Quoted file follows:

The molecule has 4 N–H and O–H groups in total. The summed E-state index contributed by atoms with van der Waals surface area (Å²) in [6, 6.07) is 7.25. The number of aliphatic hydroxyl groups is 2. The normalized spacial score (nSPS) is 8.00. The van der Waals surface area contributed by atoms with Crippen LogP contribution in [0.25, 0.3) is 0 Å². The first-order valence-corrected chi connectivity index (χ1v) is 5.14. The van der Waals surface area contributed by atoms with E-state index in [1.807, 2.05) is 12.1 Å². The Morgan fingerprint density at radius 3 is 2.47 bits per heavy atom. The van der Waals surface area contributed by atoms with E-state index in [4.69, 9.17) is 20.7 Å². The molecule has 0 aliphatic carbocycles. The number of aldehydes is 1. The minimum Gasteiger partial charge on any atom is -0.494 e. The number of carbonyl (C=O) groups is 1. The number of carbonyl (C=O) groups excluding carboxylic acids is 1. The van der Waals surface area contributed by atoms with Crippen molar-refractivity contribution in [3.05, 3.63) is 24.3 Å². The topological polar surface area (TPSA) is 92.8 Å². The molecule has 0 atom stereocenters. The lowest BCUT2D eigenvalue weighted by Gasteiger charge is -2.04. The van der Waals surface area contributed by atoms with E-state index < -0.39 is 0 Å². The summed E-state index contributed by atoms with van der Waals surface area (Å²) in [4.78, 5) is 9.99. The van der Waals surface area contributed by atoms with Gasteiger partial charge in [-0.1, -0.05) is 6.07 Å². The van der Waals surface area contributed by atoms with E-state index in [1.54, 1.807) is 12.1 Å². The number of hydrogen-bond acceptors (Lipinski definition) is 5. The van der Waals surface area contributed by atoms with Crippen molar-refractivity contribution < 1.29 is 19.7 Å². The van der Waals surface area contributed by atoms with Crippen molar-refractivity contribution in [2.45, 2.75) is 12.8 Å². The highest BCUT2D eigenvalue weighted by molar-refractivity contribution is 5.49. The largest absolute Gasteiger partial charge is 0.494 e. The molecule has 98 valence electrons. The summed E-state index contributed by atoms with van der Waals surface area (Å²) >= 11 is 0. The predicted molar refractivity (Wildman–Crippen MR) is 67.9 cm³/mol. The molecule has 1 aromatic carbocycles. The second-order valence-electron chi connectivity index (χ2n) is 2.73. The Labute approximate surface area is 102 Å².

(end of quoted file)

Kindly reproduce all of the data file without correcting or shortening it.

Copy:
The molecule has 4 N–H and O–H groups in total. The summed E-state index contributed by atoms with van der Waals surface area (Å²) in [6, 6.07) is 7.25. The number of aliphatic hydroxyl groups is 2. The normalized spacial score (nSPS) is 8.00. The van der Waals surface area contributed by atoms with Crippen LogP contribution in [0.25, 0.3) is 0 Å². The first-order valence-corrected chi connectivity index (χ1v) is 5.14. The van der Waals surface area contributed by atoms with E-state index in [1.807, 2.05) is 12.1 Å². The Morgan fingerprint density at radius 3 is 2.47 bits per heavy atom. The van der Waals surface area contributed by atoms with E-state index in [4.69, 9.17) is 20.7 Å². The molecule has 0 aliphatic carbocycles. The number of aldehydes is 1. The minimum Gasteiger partial charge on any atom is -0.494 e. The number of carbonyl (C=O) groups is 1. The number of carbonyl (C=O) groups excluding carboxylic acids is 1. The van der Waals surface area contributed by atoms with Crippen molar-refractivity contribution in [3.05, 3.63) is 24.3 Å². The topological polar surface area (TPSA) is 92.8 Å². The molecule has 0 atom stereocenters. The lowest BCUT2D eigenvalue weighted by Gasteiger charge is -2.04. The van der Waals surface area contributed by atoms with E-state index < -0.39 is 0 Å². The summed E-state index contributed by atoms with van der Waals surface area (Å²) in [4.78, 5) is 9.99. The van der Waals surface area contributed by atoms with Gasteiger partial charge in [-0.1, -0.05) is 6.07 Å². The van der Waals surface area contributed by atoms with E-state index in [1.54, 1.807) is 12.1 Å². The number of hydrogen-bond acceptors (Lipinski definition) is 5. The van der Waals surface area contributed by atoms with Crippen molar-refractivity contribution < 1.29 is 19.7 Å². The van der Waals surface area contributed by atoms with Crippen molar-refractivity contribution in [2.45, 2.75) is 12.8 Å². The highest BCUT2D eigenvalue weighted by molar-refractivity contribution is 5.49. The largest absolute Gasteiger partial charge is 0.494 e. The molecule has 98 valence electrons. The summed E-state index contributed by atoms with van der Waals surface area (Å²) >= 11 is 0. The predicted molar refractivity (Wildman–Crippen MR) is 67.9 cm³/mol. The molecule has 1 aromatic carbocycles. The second-order valence-electron chi connectivity index (χ2n) is 2.73. The Labute approximate surface area is 102 Å².